I do not believe that it is such an obvious slam dunk that SCOTUS would have decided that a defendent who they must assume, for the purpose of the case, came to the US to blow up apartment buildings and kill thousands of Americans on behalf of UBL and KSM must be released because Congress did not authorize his detention with sufficiently explict language.

You have 400 years of history against you. The government has lacked the power of indefinite detention without charge since at least the Petition of Right in 1628.

Padilla wasn't asking for that. His case assumed that he did what the government said, then claimed that there should be no trial on the evidence or further process, but that he should be immediately released no matter how dangerous he was.

No, Padilla's argument was that he needed to be either (a) charged, or (b) released. The government first tried to insist that he need NOT be charged, then finally did charge him when it became obvious it would lose. To make matters worse, the actual charges against him are now very different from the public claims it made when it was trying to hold him without charge.
 

Let me rephrase it:

Currently there is no proceeding available to the Government to bring an enemy soldier who is also a citizen before a court to verify that he may properly be held as a military prisoner. They must detain him and then he can challenge the detention.


"When the case came up from the Second Circuit, the issue was whether that court had jurisdiction."

That was the secondary issue. Nobody was sure it would be important. In the Cert Petition, the questions were posed as follows:

1. Whether the President has authority as Commander in Chief and in light of Congress’s Authorization for Use of Military Force, Pub. L. No. 107-40, 115 Stat. 224, to seize and detain a United States citizen in the United States based on a determination by the President that he is an enemy combatant who is closely associated with al Qaeda and has engaged in hostile and war-like acts, or whether 18 U.S.C. 4001(a) precludes that exercise of Presidential authority.
2. Whether the district court has jurisdiction over the proper respondent to the amended habeas petition.


Until the oral argument, everyone concentrated on the first question.

"The government has lacked the power of indefinite detention without charge since at least the Petition of Right in 1628."

During World War II, the US held hundreds of thousands of POWs in camps in the US and none of them were charged with anything (other than being enemy combatants).

"No, Padilla's argument was that he needed to be either (a) charged, or (b) released."

Right, but since he had combatant immunity for the period in question this was equivalent to a demand that he be released. Immunity means you cannot be charged.

"To make matters worse, the actual charges against him are now very different from the public claims it made when it was trying to hold him without charge." He currently faces charges for acts before he became a soldier (prior to the summer of 2000). During that period he was a US citizen and a civilian and he can be charged criminally. He was held in military custody for subsequently becoming an enemy soldier. During this period he enjoyed combatant immunity and could not be charged criminally.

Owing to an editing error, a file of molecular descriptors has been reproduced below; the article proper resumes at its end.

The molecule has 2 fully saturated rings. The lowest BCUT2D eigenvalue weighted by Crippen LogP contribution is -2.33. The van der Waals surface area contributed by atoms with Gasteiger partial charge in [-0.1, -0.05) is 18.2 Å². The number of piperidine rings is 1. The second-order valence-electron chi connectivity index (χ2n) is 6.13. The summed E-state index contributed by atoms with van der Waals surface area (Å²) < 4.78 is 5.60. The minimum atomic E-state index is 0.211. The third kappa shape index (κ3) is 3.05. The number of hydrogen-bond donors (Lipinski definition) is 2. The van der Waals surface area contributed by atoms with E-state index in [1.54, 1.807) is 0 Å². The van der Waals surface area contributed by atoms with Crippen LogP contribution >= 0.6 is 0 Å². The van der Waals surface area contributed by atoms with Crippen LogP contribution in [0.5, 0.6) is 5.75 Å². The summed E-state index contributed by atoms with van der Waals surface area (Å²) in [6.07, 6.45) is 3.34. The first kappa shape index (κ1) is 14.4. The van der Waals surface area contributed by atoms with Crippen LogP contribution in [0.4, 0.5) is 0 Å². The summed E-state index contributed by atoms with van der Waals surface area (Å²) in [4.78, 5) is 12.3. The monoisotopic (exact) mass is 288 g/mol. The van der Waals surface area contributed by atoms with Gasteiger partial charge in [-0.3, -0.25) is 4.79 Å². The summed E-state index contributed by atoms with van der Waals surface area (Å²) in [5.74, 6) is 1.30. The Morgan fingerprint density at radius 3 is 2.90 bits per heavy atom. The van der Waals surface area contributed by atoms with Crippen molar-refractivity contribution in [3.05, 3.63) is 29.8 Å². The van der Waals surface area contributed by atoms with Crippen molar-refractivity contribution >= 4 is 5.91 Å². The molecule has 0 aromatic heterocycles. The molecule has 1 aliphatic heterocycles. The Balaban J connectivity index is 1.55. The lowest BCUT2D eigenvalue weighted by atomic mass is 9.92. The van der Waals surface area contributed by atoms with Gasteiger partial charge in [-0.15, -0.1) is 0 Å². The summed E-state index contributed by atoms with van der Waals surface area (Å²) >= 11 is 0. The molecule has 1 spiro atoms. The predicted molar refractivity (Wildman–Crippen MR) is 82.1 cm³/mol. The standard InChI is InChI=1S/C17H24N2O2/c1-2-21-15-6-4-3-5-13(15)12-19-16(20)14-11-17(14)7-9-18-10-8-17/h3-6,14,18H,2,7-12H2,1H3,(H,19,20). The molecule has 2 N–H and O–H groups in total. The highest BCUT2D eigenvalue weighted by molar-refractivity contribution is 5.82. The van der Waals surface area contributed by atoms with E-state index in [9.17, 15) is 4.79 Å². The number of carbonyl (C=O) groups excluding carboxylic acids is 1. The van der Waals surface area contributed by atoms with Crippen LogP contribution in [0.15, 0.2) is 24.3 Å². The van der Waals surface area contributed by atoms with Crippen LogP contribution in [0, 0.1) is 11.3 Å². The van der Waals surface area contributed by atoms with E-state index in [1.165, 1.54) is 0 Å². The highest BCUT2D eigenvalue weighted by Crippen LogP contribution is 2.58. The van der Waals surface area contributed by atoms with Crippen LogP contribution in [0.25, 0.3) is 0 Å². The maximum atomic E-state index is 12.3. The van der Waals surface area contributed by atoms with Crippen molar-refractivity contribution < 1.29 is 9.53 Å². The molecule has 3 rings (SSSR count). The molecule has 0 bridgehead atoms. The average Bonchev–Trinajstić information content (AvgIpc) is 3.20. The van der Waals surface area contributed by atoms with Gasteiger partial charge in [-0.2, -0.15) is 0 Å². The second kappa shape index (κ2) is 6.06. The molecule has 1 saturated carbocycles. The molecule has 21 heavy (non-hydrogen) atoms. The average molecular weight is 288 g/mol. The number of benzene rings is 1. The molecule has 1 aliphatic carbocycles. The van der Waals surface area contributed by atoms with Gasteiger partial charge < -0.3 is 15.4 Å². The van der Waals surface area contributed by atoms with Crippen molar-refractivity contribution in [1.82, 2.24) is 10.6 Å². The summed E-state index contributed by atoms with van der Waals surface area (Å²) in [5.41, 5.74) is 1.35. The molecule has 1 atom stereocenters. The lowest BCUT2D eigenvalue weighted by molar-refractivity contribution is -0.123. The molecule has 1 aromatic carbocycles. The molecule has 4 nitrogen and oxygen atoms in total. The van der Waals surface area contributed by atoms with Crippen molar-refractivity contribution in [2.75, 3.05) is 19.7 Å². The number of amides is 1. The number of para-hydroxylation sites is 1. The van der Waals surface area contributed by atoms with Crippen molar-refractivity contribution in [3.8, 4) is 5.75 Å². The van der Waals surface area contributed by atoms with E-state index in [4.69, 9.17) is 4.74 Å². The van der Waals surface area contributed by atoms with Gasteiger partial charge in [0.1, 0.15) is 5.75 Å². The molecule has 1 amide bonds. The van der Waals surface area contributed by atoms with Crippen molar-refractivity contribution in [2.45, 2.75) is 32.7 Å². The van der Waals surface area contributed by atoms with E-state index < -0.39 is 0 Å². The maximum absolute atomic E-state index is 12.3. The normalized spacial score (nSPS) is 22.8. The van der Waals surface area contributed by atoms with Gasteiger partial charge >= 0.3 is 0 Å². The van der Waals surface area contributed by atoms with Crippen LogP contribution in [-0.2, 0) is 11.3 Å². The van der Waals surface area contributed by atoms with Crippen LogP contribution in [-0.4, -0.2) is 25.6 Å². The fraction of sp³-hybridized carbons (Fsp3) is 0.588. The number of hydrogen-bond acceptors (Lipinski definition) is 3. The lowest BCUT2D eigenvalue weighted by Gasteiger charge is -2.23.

A guy murders someone and escapes overseas. He joins a foreign army and is captured as a POW. He cannot be charged criminally for anything he did as a foreign soldier, but he can be tried for the pending murder charge that dated back before he enlisted. The fact that he is then charged with murder does not say that the government did anything wrong capturing him and holding him as a POW originally. Same with Padilla.
 

During World War II, the US held hundreds of thousands of POWs in camps in the US and none of them were charged with anything (other than being enemy combatants).

Sure, but they were given POW status. Padilla wasn't. Among other things, POWs aren't required to give out information and you certainly can't mistreat them.

Right, but since he had combatant immunity for the period in question this was equivalent to a demand that he be released. Immunity means you cannot be charged.

He only had immunity if he was, in fact, a combatant. He was originally arrested in a criminal proceeding. The government then switched gears and ordered him detained as a combatant. He denied that he was; the government has now gone back to its original position and agreed. That's why he can be and is being charged now.

A guy murders someone and escapes overseas. He joins a foreign army and is captured as a POW. He cannot be charged criminally for anything he did as a foreign soldier, but he can be tried for the pending murder charge that dated back before he enlisted. The fact that he is then charged with murder does not say that the government did anything wrong capturing him and holding him as a POW originally. Same with Padilla.

Even if this were correct, and I have issues with it, the original charge against Padilla -- the "Dirty Bomber" -- constituted a war crime for which he could have been charged regardless of his combat status. The fact that the government has now dropped that charge speaks volumes about its good faith.
 

"He was originally arrested in a criminal proceeding." No he was arrested as a material witness. At the time the US had his enlistment papers but did not know his current status. If he had recently left al Qaeda, he would still have been a valuable source of intelligence, but he would no longer be an enemy combatant. Being a witness is not being charged or even investigated for a crime.

"The government then switched gears and ordered him detained as a combatant. He denied that he was" He has never denied that he was a combatant. Quite the contrary, the government has probably thousands of hours of interrogation going back to his original interview with the FBI in NYC where he not only admits to being a combatant but provides every possible detail of his entire two year period as an al Qaeda soldier. Remember, even in his court cases up to the Supreme Court there is no claim that he is not a combatant.